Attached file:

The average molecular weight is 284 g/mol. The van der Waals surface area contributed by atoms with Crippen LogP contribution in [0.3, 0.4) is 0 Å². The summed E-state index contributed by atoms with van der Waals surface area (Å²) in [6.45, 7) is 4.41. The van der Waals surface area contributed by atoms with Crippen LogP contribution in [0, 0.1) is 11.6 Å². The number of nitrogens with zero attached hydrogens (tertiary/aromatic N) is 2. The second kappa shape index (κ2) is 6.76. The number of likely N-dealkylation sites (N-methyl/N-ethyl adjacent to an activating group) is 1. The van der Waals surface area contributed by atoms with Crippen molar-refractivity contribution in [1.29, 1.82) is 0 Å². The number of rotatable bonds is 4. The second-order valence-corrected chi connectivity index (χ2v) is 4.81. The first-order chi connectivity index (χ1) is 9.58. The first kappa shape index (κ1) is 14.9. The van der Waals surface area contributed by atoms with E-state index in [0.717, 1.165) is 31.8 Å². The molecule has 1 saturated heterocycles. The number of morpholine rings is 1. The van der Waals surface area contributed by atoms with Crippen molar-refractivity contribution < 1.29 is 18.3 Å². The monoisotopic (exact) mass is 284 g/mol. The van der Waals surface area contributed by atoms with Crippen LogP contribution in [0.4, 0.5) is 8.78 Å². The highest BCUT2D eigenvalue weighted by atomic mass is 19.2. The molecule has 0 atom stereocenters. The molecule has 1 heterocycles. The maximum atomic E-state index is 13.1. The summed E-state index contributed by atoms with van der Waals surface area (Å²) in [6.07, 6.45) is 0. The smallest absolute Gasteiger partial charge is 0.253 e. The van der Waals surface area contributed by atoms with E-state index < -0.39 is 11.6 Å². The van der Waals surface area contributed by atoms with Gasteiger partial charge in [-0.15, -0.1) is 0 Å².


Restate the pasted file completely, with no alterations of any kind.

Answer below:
The average molecular weight is 284 g/mol. The van der Waals surface area contributed by atoms with Crippen LogP contribution in [0.3, 0.4) is 0 Å². The summed E-state index contributed by atoms with van der Waals surface area (Å²) in [6.45, 7) is 4.41. The van der Waals surface area contributed by atoms with Crippen LogP contribution in [0, 0.1) is 11.6 Å². The number of nitrogens with zero attached hydrogens (tertiary/aromatic N) is 2. The second kappa shape index (κ2) is 6.76. The number of likely N-dealkylation sites (N-methyl/N-ethyl adjacent to an activating group) is 1. The van der Waals surface area contributed by atoms with Crippen molar-refractivity contribution in [1.29, 1.82) is 0 Å². The number of rotatable bonds is 4. The second-order valence-corrected chi connectivity index (χ2v) is 4.81. The first-order chi connectivity index (χ1) is 9.58. The first kappa shape index (κ1) is 14.9. The van der Waals surface area contributed by atoms with E-state index in [0.717, 1.165) is 31.8 Å². The molecule has 1 saturated heterocycles. The number of morpholine rings is 1. The van der Waals surface area contributed by atoms with Crippen molar-refractivity contribution < 1.29 is 18.3 Å². The monoisotopic (exact) mass is 284 g/mol. The van der Waals surface area contributed by atoms with Crippen LogP contribution in [0.4, 0.5) is 8.78 Å². The highest BCUT2D eigenvalue weighted by atomic mass is 19.2. The molecule has 0 atom stereocenters. The molecule has 1 heterocycles. The maximum atomic E-state index is 13.1. The summed E-state index contributed by atoms with van der Waals surface area (Å²) in [6.07, 6.45) is 0. The smallest absolute Gasteiger partial charge is 0.253 e. The van der Waals surface area contributed by atoms with E-state index < -0.39 is 11.6 Å². The van der Waals surface area contributed by atoms with Gasteiger partial charge in [-0.15, -0.1) is 0 Å².